•  you ARE the only one. I am a huge (1+ / 0-)
        Recommended by:
        poligirl

        Sportsnight fan and Studio 66 was unwatchable for me. Too many absurd plot lines, cringe worthy preachy speeches, precious characters like Mark Mckinney's comedy writer who never laughs.

    •  Aaron Sorkin presents his scripts the way that the (1+ / 0-)
      Recommended by:
      poligirl

      world should be and not necessarily the way the world actually is.  The people who are the good guys are smart and prescient, President Bartlett operates in the way that we all wish a President would act, campaign contributions have nothing to do with political decisions.  I fear that  this new HBO program operates in the same fantasy world as did the West Wing where a guy who operates like Kieth Olbermann has staying power doing the right thing and is not immediately constrained by his small minded producers and corporate overlords.  Yes, a fantasy that has little to do with reality.

      It is worth seeing, but it will have little effect on the way that corporate news operates since money is the name of the game in corporate news, not reality or truth.  

      And it feels like I'm livin'in the wasteland of the free ~ Iris DeMent, 1996

      by MrJersey on Sat Jul 28, 2012 at 09:49:26 AM PDT

      [ Parent ]

  •  I had to turn it off (1+ / 0-)
    Recommended by:
    poligirl

    I just couldn't stand the dialog, despite having enjoyed some prior Sorkin productions. And frankly, some of the first episode seemed to be unnecessarily beating up on young people, who are not causing the majority of the world's problems at the moment.

  •  I like it, but it has problems. (2+ / 0-)
    Recommended by:
    poligirl, tommymet

    Going to repeat what I wrote in a comment on a dead diary:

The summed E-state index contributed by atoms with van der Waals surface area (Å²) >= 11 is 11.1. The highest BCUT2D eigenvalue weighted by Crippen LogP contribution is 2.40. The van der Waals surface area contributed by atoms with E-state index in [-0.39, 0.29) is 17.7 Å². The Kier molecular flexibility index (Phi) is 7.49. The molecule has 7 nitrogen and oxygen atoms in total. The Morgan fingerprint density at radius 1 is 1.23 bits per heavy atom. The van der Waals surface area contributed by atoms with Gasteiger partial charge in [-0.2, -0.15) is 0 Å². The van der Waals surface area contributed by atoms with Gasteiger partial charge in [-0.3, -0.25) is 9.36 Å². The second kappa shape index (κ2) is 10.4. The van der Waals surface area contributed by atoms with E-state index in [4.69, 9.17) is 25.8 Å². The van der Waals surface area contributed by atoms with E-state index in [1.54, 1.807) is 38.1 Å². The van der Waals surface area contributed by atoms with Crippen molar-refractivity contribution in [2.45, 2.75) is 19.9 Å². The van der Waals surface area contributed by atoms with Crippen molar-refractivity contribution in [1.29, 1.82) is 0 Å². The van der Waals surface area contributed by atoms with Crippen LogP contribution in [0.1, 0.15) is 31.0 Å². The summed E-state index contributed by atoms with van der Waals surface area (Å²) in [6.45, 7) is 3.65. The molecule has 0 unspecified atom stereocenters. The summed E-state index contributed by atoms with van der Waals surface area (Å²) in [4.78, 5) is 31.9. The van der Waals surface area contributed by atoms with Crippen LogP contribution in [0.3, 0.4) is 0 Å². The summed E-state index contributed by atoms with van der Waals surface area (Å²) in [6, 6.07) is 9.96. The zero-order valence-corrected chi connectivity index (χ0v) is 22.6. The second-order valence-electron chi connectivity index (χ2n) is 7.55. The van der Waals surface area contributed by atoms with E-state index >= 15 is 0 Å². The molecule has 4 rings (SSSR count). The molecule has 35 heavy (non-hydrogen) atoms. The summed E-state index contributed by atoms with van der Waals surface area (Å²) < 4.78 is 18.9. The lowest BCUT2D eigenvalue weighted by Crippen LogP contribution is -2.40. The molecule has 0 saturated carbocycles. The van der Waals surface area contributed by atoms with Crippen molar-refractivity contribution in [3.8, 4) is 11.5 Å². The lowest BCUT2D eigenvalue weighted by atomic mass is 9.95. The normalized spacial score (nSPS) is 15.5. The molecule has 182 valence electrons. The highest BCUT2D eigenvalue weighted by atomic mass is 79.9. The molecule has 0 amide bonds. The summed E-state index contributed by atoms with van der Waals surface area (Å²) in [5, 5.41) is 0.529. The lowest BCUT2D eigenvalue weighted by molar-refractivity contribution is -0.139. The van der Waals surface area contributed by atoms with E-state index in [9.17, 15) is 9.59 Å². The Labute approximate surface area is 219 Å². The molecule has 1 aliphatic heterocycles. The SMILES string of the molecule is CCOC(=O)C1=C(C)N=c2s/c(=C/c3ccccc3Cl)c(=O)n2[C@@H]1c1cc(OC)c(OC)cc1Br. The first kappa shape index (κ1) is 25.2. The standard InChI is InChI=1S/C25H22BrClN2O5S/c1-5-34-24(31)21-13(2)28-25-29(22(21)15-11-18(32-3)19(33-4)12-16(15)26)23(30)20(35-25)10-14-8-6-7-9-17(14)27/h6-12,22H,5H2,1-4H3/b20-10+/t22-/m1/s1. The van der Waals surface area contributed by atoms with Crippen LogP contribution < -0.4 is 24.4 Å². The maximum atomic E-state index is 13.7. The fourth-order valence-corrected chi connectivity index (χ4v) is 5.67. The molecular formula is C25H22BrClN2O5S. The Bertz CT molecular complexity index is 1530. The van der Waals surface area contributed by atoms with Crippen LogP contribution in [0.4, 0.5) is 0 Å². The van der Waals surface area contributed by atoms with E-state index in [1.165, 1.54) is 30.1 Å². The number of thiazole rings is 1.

As someone who's never seen a Sorkin show before, I'm immune to the critique that it recycles too many lines and situations from his earlier works, but I can nonetheless see a number of issues in the show.

    - The politics aren't always accurate.
    Given that this is one of the show's basic premises, it's very embarrassing when it does things wrong like getting the basic nature of the Citizens United case incorrect, and misspellings and typos.

    - The romances are awkward.
    Really awkward. There's, frankly, too much time spent on them. I feel that for the most part, the Don-Maggie-Jim love triangle is executed fine if with no particular originality. I don't see why it even needs to be a love triangle; I'm more interested in watching Don grow from being irregularly an asshole. I like Jim a lot, but he's almost too perfect as a boyfriend for me to care about Unresolved Sexual Tension. His poor handling of his kind-of relationship with Maggie's roommate is not particularly factored into this because Jim has been repeatedly pushed into that relationship.

    The Mack-Will relationship is just ridiculous. Let me be clear - I think Emily Mortimer and Jeff Daniels are fantastic at expressing the range of their characters' emotions, and I'm in love with Ms. Mortimer as an actress - the way she smoothly transitions between emotions in rapid sequence is awe-inspiring. She was a very believable and lovable screwball in the first episode...

    The problem is that as the episodes continue on, it becomes more and more ridiculous that these two - who are at the top of their classes in the media world, apparently - are completely unable to enact any sort of professionalism or focus at the workplace. When these emotional outbursts happen constantly, they force the show to border on self-parody.